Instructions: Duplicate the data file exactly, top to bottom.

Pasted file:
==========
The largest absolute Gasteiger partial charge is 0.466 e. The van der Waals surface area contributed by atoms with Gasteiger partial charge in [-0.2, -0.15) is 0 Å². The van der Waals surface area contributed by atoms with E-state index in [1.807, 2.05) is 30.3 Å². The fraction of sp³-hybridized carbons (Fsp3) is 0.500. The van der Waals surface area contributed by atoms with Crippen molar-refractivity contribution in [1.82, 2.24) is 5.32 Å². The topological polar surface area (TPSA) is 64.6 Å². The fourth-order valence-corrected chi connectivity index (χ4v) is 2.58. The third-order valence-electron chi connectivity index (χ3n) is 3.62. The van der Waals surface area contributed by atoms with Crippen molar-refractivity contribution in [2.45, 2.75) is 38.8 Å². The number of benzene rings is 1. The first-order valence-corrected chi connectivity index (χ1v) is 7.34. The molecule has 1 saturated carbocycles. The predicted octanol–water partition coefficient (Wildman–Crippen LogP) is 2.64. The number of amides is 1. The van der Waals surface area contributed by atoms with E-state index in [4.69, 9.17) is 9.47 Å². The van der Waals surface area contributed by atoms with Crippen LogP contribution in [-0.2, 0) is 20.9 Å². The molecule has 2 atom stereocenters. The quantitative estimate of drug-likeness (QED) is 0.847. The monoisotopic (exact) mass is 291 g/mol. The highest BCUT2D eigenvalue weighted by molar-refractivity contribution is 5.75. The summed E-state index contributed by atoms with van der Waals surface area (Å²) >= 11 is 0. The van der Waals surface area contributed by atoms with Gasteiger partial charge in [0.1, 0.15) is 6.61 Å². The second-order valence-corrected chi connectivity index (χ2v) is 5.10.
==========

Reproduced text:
The largest absolute Gasteiger partial charge is 0.466 e. The van der Waals surface area contributed by atoms with Gasteiger partial charge in [-0.2, -0.15) is 0 Å². The van der Waals surface area contributed by atoms with E-state index in [1.807, 2.05) is 30.3 Å². The fraction of sp³-hybridized carbons (Fsp3) is 0.500. The van der Waals surface area contributed by atoms with Crippen molar-refractivity contribution in [1.82, 2.24) is 5.32 Å². The topological polar surface area (TPSA) is 64.6 Å². The fourth-order valence-corrected chi connectivity index (χ4v) is 2.58. The third-order valence-electron chi connectivity index (χ3n) is 3.62. The van der Waals surface area contributed by atoms with Crippen molar-refractivity contribution in [2.45, 2.75) is 38.8 Å². The number of benzene rings is 1. The first-order valence-corrected chi connectivity index (χ1v) is 7.34. The molecule has 1 saturated carbocycles. The predicted octanol–water partition coefficient (Wildman–Crippen LogP) is 2.64. The number of amides is 1. The van der Waals surface area contributed by atoms with E-state index in [4.69, 9.17) is 9.47 Å². The van der Waals surface area contributed by atoms with Crippen LogP contribution in [-0.2, 0) is 20.9 Å². The molecule has 2 atom stereocenters. The quantitative estimate of drug-likeness (QED) is 0.847. The monoisotopic (exact) mass is 291 g/mol. The highest BCUT2D eigenvalue weighted by molar-refractivity contribution is 5.75. The summed E-state index contributed by atoms with van der Waals surface area (Å²) >= 11 is 0. The van der Waals surface area contributed by atoms with Gasteiger partial charge in [0.1, 0.15) is 6.61 Å². The second-order valence-corrected chi connectivity index (χ2v) is 5.10.